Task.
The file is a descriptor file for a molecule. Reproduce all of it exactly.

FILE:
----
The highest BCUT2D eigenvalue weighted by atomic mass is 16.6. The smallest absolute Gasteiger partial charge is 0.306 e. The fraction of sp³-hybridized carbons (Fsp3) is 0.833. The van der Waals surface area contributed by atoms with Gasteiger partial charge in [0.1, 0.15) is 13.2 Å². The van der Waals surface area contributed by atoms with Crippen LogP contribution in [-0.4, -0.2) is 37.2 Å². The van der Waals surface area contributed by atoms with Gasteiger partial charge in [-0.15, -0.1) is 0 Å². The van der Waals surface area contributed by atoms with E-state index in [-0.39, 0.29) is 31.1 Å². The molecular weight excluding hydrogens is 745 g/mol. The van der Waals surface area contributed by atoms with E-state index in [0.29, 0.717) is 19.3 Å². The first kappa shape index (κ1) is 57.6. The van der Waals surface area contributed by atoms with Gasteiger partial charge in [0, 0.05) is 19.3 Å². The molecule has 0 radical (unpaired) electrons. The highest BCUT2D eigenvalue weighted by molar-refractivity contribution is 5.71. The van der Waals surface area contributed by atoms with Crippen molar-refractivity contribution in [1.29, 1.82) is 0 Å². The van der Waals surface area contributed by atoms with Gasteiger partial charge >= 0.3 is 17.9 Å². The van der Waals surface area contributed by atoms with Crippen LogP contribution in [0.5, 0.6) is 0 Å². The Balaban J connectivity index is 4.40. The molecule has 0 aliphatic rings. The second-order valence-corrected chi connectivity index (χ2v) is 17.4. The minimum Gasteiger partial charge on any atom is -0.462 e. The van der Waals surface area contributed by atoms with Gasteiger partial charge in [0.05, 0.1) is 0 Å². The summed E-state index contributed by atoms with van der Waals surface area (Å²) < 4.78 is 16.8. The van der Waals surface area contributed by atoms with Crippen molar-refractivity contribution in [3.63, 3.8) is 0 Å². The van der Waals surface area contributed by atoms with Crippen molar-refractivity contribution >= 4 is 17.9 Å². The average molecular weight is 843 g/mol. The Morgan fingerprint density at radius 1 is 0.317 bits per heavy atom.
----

The highest BCUT2D eigenvalue weighted by atomic mass is 16.6. The smallest absolute Gasteiger partial charge is 0.306 e. The fraction of sp³-hybridized carbons (Fsp3) is 0.833. The van der Waals surface area contributed by atoms with Gasteiger partial charge in [0.1, 0.15) is 13.2 Å². The van der Waals surface area contributed by atoms with Crippen LogP contribution in [-0.4, -0.2) is 37.2 Å². The van der Waals surface area contributed by atoms with Gasteiger partial charge in [-0.15, -0.1) is 0 Å². The van der Waals surface area contributed by atoms with E-state index in [-0.39, 0.29) is 31.1 Å². The molecular weight excluding hydrogens is 745 g/mol. The van der Waals surface area contributed by atoms with E-state index in [0.29, 0.717) is 19.3 Å². The first kappa shape index (κ1) is 57.6. The van der Waals surface area contributed by atoms with Gasteiger partial charge in [0, 0.05) is 19.3 Å². The molecule has 0 radical (unpaired) electrons. The highest BCUT2D eigenvalue weighted by molar-refractivity contribution is 5.71. The van der Waals surface area contributed by atoms with Crippen molar-refractivity contribution in [1.29, 1.82) is 0 Å². The van der Waals surface area contributed by atoms with Gasteiger partial charge >= 0.3 is 17.9 Å². The van der Waals surface area contributed by atoms with Crippen LogP contribution in [0.5, 0.6) is 0 Å². The Balaban J connectivity index is 4.40. The molecule has 0 aliphatic rings. The second-order valence-corrected chi connectivity index (χ2v) is 17.4. The minimum Gasteiger partial charge on any atom is -0.462 e. The van der Waals surface area contributed by atoms with Gasteiger partial charge in [0.05, 0.1) is 0 Å². The summed E-state index contributed by atoms with van der Waals surface area (Å²) < 4.78 is 16.8. The van der Waals surface area contributed by atoms with Crippen molar-refractivity contribution in [3.63, 3.8) is 0 Å². The van der Waals surface area contributed by atoms with Crippen molar-refractivity contribution >= 4 is 17.9 Å². The average molecular weight is 843 g/mol. The Morgan fingerprint density at radius 1 is 0.317 bits per heavy atom.